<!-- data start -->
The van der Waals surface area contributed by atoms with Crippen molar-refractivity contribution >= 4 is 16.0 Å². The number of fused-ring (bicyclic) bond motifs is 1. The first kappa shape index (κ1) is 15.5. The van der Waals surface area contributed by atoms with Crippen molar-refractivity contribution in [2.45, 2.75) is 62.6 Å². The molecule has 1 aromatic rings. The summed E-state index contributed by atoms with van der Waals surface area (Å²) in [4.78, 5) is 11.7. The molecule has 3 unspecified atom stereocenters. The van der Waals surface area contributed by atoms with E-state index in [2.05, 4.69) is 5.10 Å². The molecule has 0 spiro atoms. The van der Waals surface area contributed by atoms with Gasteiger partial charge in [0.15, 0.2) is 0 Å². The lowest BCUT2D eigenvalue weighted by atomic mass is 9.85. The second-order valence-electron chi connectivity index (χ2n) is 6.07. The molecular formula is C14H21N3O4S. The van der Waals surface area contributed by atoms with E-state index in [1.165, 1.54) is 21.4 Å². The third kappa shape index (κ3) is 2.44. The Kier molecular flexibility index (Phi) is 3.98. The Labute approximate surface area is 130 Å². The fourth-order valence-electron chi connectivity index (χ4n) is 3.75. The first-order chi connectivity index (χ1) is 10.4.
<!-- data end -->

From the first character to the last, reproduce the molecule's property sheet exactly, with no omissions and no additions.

The van der Waals surface area contributed by atoms with Crippen molar-refractivity contribution >= 4 is 16.0 Å². The number of fused-ring (bicyclic) bond motifs is 1. The first kappa shape index (κ1) is 15.5. The van der Waals surface area contributed by atoms with Crippen molar-refractivity contribution in [2.45, 2.75) is 62.6 Å². The molecule has 1 aromatic rings. The summed E-state index contributed by atoms with van der Waals surface area (Å²) in [4.78, 5) is 11.7. The molecule has 3 unspecified atom stereocenters. The van der Waals surface area contributed by atoms with E-state index in [2.05, 4.69) is 5.10 Å². The molecule has 0 spiro atoms. The van der Waals surface area contributed by atoms with Gasteiger partial charge in [0.15, 0.2) is 0 Å². The lowest BCUT2D eigenvalue weighted by atomic mass is 9.85. The second-order valence-electron chi connectivity index (χ2n) is 6.07. The molecular formula is C14H21N3O4S. The van der Waals surface area contributed by atoms with E-state index in [1.165, 1.54) is 21.4 Å². The third kappa shape index (κ3) is 2.44. The Kier molecular flexibility index (Phi) is 3.98. The Labute approximate surface area is 130 Å². The fourth-order valence-electron chi connectivity index (χ4n) is 3.75. The first-order chi connectivity index (χ1) is 10.4.